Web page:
Local man starts business using drone technology

Although a drone, donated to the Perham Fire department was helpful in assessing an emergency like the train/propane truck collision in Callaway last month, one local entrepreneur said emergency use is just the tip of the iceberg in how the unman...

Boone Caughey, a Perham entrepreneur, will use the DJI Phantom drone in commercial applications that could help farmers better plan their crop rotations, harvests, weed control and more. Debbie Irmen/FOCUS

Although a drone, donated to the Perham Fire department was helpful in assessing an emergency like the train/propane truck collision in Callaway last month, one local entrepreneur said emergency use is just the tip of the iceberg in how the unmanned aerial vehicles could be used.

Boone Caughey of Perham has started an aerial photo and video service called Skycam, using drone technology, and hopes to expand the uses of the vehicle. The private pilot said the scope of drone use remains to be seen.

“The industry is really just getting going,” he said. “There are a lot of applications that haven’t been discovered yet. It’s really the wild west of drone flight.”

The DJI Phantom takes video while in flight, and once the video has been downloaded, still photos can be pulled from the video. Advances in technology have made certain drones relatively easy to fly with practice, he said.

The drone controls are similar to many RC vehicles which allow him to adjust altitude, tilt and pan rotation of the aircraft. While the battery-powered drone looks like a toy, its use is highly regulated by the FFA, which oversees aerial vehicles, including aircraft. Caughey’s drone is subject to many of the same regulations, including flight altitude. He can, however, apply for exemptions on some of the rules, such as the one that applies to fuel requirements.


“Rules and regulations are changing very, very rapidly,” he said.

Caughey also must have a pilot’s license to operate the vehicle for commercial purposes. And he must apply for an exemption to fly the drone, which isn’t free, and takes time to complete. While he chose to do the online version, some people opt to hire an attorney to help them through the process. The pilot’s license is necessary for drones used for commercial use, he said, adding that anyone can buy a drone and fly it for recreational use; the rules are less restrictive in such instances.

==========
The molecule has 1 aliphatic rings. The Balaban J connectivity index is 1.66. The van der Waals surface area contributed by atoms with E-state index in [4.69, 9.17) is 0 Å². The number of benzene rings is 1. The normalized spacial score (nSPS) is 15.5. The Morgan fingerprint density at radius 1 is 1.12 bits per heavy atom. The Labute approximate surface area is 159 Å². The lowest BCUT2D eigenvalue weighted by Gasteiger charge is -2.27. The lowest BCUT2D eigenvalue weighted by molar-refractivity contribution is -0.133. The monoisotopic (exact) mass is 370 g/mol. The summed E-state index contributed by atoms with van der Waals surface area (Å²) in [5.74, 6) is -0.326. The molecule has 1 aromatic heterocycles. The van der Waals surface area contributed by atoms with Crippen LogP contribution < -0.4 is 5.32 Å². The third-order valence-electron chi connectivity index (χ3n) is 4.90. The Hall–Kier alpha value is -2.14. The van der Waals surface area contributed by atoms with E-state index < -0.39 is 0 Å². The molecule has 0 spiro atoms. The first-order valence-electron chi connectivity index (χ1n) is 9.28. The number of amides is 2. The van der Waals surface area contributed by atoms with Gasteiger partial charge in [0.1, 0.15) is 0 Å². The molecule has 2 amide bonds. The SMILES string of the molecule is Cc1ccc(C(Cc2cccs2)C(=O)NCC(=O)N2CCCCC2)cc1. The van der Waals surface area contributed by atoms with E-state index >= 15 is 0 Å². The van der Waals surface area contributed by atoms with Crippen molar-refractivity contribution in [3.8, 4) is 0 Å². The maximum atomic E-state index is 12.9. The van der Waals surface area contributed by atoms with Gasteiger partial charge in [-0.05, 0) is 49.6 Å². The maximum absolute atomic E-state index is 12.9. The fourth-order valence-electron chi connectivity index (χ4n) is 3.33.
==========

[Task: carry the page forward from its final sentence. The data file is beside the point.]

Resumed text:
Since he already had his pilot’s license, with the required 40 hours of flight time, he knew about altitude requirements – he is not allowed to fly the drone higher than 400 feet above ground level – and he conducts a preflight checklist. The vehicle is even assigned a tail number, similar to those assigned to aircraft.

As part of the checklist, he sets a “home point” that the vehicle automatically identifies in the event of a loss of connection between the remote controller and the drone. This allows the drone to land itself typically within 2 to 3 feet of its home point. It’s also important, Caughey said, to set a return-to-home altitude high enough to avoid obstacles in its path.

“It will collide with anything in its flight path if it is not set high enough,” he said. “It’s not durable in crashes.” Newer drones use obstacle avoidance technology to fly around obstacles.

With several thousand dollars invested in the vehicle, a crash just isn’t a good idea. Even hitting something as small as twig could damage the propellers, affecting flight characteristics, he said. For that reason, he carries replacement parts with him when he flies. Some drones can cost about $30,000, he said, adding that a recreational drone could cost far less.

While in flight, Caughey pans over an area collecting aerial video. Back in his office, he takes the raw video and edits the film. In some cases, he captures images and creates photos.

“The editing process teaches me how to fly the drone to capture quality images,” he said.


People who have been outside when Caughey is flying said the drone sounds like a swarm of bees. Once, he had to land the vehicle quickly because swallows were dive-bombing the aircraft.

Insuring the vehicle is also on the pioneering front. He worked with his insurance agent to find the right liability coverage policy which is required.

Caughey hopes to develop a multitude of commercial applications for drone use in this region. For more information on aerial photos and video and possible uses, call 218-234-9001.


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